Garland lecture features analytical chemist David H. Russell
KINGSVILLE - March 30, 2006
firstname.lastname@example.org or 361-593-2590
The 26th annual Fred M. Garland Memorial Lecture will be held at 1:30 p.m. Tuesday, April 4, in room 100 of the Biology Earth Sciences building at Texas A&M University-Kingsville.
Dr. David H. Russell, chemistry professor at Texas A&M University, will be this year’s guest speaker. Russell also is director of The Laboratory for Biological Mass Spectrometry, MDS-Sciex Professor of Mass Spectrometry and co-director for the Center for Structural Biology.
His lecture, Proteomics: The Driving Force for Developmental Mass Spectrometry, will discuss new technology that allows chemists to analyze molecules in more precise and quicker ways.
Russell earned his bachelor’s degree in chemistry from the University of Arkansas-Little Rock and his doctorate in chemistry from the University of Nebraska.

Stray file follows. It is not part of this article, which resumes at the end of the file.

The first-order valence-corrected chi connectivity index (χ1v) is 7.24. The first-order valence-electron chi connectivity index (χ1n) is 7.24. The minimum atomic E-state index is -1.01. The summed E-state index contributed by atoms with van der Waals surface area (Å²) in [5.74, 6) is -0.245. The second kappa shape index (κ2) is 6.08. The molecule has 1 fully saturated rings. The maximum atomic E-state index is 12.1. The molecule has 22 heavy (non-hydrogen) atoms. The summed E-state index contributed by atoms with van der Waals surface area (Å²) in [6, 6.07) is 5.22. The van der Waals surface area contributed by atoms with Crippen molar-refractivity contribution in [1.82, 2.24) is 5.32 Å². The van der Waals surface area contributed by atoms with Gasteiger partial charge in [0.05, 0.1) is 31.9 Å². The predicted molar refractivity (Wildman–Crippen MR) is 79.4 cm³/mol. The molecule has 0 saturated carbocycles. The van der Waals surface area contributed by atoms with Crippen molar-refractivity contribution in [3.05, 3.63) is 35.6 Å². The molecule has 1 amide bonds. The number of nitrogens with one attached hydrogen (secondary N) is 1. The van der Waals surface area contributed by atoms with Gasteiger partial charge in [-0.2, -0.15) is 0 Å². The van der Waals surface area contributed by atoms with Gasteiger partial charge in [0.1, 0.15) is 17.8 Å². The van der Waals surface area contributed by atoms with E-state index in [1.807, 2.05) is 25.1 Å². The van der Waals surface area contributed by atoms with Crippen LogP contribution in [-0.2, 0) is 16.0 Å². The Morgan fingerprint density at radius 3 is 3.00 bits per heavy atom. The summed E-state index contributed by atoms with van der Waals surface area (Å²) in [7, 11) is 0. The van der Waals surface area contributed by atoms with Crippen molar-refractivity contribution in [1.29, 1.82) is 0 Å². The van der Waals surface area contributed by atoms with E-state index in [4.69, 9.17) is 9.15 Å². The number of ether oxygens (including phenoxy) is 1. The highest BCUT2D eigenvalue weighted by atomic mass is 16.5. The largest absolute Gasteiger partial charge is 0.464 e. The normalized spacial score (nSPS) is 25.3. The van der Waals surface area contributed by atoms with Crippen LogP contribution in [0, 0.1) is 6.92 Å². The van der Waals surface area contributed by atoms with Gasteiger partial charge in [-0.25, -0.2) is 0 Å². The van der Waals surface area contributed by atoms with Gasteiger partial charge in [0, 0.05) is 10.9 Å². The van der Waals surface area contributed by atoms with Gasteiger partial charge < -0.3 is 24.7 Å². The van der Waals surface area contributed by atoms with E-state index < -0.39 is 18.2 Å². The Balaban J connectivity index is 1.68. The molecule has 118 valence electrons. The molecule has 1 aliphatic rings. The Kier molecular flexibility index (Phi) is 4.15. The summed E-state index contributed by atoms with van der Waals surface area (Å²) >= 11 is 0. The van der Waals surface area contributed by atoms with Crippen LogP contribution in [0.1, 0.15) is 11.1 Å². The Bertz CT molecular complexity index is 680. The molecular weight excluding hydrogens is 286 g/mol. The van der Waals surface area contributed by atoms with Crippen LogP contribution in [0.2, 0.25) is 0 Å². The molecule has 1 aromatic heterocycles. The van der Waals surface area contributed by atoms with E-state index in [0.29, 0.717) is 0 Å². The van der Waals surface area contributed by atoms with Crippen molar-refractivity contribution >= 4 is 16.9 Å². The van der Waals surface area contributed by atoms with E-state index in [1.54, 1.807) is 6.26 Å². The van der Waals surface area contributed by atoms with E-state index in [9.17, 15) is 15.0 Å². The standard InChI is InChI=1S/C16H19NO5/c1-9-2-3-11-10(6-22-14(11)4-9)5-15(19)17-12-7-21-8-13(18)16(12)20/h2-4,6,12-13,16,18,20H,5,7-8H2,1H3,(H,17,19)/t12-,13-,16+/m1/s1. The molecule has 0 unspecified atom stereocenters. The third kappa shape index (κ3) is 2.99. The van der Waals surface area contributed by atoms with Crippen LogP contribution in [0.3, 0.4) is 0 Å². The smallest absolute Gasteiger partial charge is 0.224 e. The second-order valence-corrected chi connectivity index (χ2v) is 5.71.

He is a fellow of the American Association for the Advancement of Sciences, and received the Foreign Travel Award and Two-Year Extension for Creativity, both from the National Science Foundation.
Russell is a member of the American Chemical Society, the American Society of Mass Spectrometry, the American Association for the Advancement of Science and the Council of Principle Investigators.
He is a member of the Center for Structural Biology, the Center for Advanced Biomolecular Research, the Life Sciences Task Force and the University Research Infrastructure Oversight Committee. Russell is chair-elect of the Council of Principle Investigators and is currently developing curriculum for a course on biological mass spectrometry for an NIH grant.
The first Garland Lecture was held in 1981 to honor Dr. Fred M. Garland, who chaired the chemistry department at A&M-Kingsville from 1950 to 1975. Garland received the Minnie Stevens Piper Foundation Award for distinguished teaching on the college level in 1977. In that same year, the Fred M. Garland Endowment Fund was created from the donations of former students and colleagues.
It was thanks to Garland’s persistence and leadership that the chemistry department first received certification from the American Chemical Society. That certification remains today.
The Garland Lecture is free and open to the public. For more information, call 361-593-2914.
This page was last updated on: July 16, 2014